Grantees must implement one of the following programs: ¡Cuídate!, Making Proud Choices!, or Street Smart. (Please see the TPPI Tier 1: Evidence-Based Programs section above for more information on ¡Cuídate!.) All grantees must undergo training in their chosen curriculum. In addition, Wisconsin PREP-funded programs must address the following three adulthood preparation subjects: financial literacy, “educational attainment,” and healthy relationships. The Wisconsin Department of Instruction will provide technical assistance to grantees to implement financial literacy education. Local contractors will also be employed to provide trainings to funded grantees on financial literacy education. Educational attainment instruction will seek to curb school drop-out among participants. And healthy relationships education will address gender-based stereotypes, “how to show caring and affection without having sex,” and “skills to identify and safely end unhealthy relationships” in addition to other topics. Funded programs must use a holistic approach and include interactive activities. In addition, all funded programs must inform youth participants of the availability of Badger Care Family Planning Only Services, public reproductive health services provided by the state.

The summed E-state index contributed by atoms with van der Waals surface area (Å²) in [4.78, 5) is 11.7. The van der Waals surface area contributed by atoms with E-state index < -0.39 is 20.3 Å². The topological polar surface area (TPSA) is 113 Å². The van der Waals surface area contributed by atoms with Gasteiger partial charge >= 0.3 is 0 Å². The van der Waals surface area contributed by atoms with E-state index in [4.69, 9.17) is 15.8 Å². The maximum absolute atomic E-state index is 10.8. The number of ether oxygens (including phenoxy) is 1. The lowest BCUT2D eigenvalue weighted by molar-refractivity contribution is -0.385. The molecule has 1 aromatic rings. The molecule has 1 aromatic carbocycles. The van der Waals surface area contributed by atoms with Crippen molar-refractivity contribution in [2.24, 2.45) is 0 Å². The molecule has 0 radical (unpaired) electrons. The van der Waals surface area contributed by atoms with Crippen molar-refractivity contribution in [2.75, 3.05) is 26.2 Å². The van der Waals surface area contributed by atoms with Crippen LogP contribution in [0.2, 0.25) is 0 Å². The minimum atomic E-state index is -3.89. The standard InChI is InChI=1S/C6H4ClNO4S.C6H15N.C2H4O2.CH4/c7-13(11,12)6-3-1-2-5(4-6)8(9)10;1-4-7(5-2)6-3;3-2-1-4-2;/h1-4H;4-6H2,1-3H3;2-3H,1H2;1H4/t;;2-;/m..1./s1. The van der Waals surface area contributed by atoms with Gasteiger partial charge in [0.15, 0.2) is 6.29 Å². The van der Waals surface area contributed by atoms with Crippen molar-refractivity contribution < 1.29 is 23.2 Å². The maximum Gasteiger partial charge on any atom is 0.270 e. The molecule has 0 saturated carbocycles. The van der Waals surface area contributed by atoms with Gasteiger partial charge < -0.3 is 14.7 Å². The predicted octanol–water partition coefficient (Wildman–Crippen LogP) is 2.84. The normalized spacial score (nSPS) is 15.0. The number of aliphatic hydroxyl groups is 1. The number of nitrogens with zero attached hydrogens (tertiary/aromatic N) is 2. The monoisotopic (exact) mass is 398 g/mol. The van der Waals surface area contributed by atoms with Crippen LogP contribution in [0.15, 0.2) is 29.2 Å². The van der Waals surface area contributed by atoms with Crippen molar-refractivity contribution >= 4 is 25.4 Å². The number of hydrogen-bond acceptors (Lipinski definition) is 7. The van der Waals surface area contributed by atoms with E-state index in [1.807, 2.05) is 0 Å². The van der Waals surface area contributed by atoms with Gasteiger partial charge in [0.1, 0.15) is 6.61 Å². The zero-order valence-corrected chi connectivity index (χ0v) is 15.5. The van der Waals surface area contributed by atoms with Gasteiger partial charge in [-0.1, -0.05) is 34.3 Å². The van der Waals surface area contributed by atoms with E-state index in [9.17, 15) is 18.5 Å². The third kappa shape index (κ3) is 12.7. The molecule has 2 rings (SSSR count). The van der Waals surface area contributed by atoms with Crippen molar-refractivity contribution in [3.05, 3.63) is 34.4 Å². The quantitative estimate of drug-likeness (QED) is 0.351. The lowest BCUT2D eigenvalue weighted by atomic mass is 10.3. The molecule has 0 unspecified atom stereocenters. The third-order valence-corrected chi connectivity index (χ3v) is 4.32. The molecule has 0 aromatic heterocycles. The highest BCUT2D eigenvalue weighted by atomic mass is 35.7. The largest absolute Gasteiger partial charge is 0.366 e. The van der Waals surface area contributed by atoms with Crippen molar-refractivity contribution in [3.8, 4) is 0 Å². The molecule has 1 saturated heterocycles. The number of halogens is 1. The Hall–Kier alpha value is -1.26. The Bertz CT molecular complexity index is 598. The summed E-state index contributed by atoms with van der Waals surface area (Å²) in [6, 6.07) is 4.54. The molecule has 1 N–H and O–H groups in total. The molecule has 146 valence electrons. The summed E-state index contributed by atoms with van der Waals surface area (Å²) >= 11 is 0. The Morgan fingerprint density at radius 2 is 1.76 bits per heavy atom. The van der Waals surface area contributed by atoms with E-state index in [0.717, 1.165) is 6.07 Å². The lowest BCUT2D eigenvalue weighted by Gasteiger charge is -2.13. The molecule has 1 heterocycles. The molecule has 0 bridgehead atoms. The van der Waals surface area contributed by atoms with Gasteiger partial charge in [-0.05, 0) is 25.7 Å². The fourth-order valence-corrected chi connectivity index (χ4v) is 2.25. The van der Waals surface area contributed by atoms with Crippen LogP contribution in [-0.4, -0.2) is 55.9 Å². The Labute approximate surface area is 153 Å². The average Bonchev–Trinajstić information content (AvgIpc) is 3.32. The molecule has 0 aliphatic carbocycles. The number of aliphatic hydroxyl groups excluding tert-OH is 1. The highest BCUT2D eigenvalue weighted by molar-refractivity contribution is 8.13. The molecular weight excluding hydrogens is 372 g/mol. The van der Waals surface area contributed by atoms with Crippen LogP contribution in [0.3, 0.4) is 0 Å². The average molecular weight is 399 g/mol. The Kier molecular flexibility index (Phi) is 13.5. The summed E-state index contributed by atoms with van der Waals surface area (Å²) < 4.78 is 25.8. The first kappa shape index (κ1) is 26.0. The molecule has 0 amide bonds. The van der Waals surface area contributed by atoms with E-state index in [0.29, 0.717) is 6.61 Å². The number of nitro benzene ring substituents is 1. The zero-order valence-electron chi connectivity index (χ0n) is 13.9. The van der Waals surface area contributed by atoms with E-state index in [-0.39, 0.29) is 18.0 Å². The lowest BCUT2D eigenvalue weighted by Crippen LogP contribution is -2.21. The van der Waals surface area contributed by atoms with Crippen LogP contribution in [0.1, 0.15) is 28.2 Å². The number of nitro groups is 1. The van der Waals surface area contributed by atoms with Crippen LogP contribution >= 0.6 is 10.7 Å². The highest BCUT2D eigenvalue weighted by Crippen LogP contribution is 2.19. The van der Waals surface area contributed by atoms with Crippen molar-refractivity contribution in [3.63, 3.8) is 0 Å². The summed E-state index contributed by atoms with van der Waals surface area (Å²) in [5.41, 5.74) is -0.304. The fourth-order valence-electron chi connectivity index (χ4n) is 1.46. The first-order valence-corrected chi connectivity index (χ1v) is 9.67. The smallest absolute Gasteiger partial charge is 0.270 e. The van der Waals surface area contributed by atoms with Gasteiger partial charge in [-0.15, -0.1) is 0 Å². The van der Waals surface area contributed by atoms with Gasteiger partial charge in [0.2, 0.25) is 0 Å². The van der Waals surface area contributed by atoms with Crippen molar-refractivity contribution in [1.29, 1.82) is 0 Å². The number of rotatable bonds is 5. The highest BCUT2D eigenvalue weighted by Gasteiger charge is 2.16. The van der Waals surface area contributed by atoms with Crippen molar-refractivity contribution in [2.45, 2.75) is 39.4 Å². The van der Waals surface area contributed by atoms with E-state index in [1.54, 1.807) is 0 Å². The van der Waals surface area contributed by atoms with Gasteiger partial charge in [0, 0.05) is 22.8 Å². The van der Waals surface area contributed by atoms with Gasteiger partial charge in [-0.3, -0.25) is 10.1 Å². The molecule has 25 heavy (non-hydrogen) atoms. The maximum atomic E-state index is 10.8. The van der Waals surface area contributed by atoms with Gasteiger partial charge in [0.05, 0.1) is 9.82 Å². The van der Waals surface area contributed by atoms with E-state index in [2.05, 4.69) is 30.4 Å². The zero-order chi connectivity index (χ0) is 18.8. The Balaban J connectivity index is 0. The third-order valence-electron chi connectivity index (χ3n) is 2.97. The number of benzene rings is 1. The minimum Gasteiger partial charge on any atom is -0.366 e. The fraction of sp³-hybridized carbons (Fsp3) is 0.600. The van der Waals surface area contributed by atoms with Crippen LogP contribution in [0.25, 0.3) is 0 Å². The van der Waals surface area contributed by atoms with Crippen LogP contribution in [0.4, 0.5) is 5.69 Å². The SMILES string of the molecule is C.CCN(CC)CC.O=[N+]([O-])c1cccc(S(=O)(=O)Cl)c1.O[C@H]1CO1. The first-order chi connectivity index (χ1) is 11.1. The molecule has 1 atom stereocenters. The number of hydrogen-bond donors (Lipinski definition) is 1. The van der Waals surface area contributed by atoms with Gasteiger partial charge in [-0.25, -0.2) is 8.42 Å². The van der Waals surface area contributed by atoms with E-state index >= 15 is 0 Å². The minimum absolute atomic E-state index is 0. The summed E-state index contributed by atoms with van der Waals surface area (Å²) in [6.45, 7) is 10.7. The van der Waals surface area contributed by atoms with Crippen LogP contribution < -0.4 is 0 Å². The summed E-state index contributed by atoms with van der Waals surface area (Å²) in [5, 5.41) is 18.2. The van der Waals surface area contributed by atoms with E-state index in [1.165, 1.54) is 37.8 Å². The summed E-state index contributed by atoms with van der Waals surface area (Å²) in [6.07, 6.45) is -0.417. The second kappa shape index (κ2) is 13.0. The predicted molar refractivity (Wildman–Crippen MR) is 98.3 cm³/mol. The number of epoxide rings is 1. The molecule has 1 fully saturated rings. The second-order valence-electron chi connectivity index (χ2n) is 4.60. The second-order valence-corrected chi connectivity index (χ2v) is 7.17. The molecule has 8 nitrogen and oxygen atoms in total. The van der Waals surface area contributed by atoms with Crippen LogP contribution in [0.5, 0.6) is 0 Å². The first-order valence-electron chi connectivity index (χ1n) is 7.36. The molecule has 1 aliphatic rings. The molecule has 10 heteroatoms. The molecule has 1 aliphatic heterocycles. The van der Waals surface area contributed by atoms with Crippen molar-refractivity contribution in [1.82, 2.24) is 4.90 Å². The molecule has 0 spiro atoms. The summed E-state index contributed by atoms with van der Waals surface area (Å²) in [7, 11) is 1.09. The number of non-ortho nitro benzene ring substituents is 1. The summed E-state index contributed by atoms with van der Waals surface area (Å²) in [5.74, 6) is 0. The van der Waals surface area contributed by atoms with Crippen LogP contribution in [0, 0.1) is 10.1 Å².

Making Proud Choices! is an evidence-based STD-, HIV-, and pregnancy-prevention curriculum designed for use with African-American, Latino, and white adolescents ages 11–13. The curriculum aims to help youth understand the poor reasoning and decision making that can lead to STD/HIV infection and/or unintended pregnancy, as well as to increase their confidence, negotiation skills, and self-efficacy in using condoms. The program consists of eight, one-hour sessions and can be implemented in school- or community-based settings. Making Proud Choices! includes interactive and skill-building activities that are designed to “increase comfort with practicing condom use, address concerns about negative effects of practicing safer sex, and build skills in condom use and negotiation.” An evaluation of the program published in the Journal of the American Medical Association showed that program participants reported more consistent condom use and less unprotected sex as well as a higher frequency of condom use than those in the control group.
Street Smart is an HIV/STD-prevention education program designed for use with runaway and homeless youth ages 11–18. The program aims to equip youth to practice safe sexual behaviors and reduce drug and alcohol use. It consists of eight, skills-based instruction sessions as well as one individual counseling session and a visit to a community-based health care agency. The curriculum teaches such skills as coping and negotiation, assertiveness, problem-solving, decision making, identifying and addressing behavioral risk activities, and reducing harmful behaviors. Interactive activities include role-plays and video production. The program is appropriate for use in community-based settings and can be adapted for use with other at-risk populations.
Personal Responsibility Education Innovative Strategies (PREIS)
The PREIS Program supports research and demonstration programs to develop, replicate, refine, and test innovative models for preventing unintended teen pregnancy. ACF implements the grant program in collaboration with OAH and provides a total of $10 million in funding directly to local public and private entities.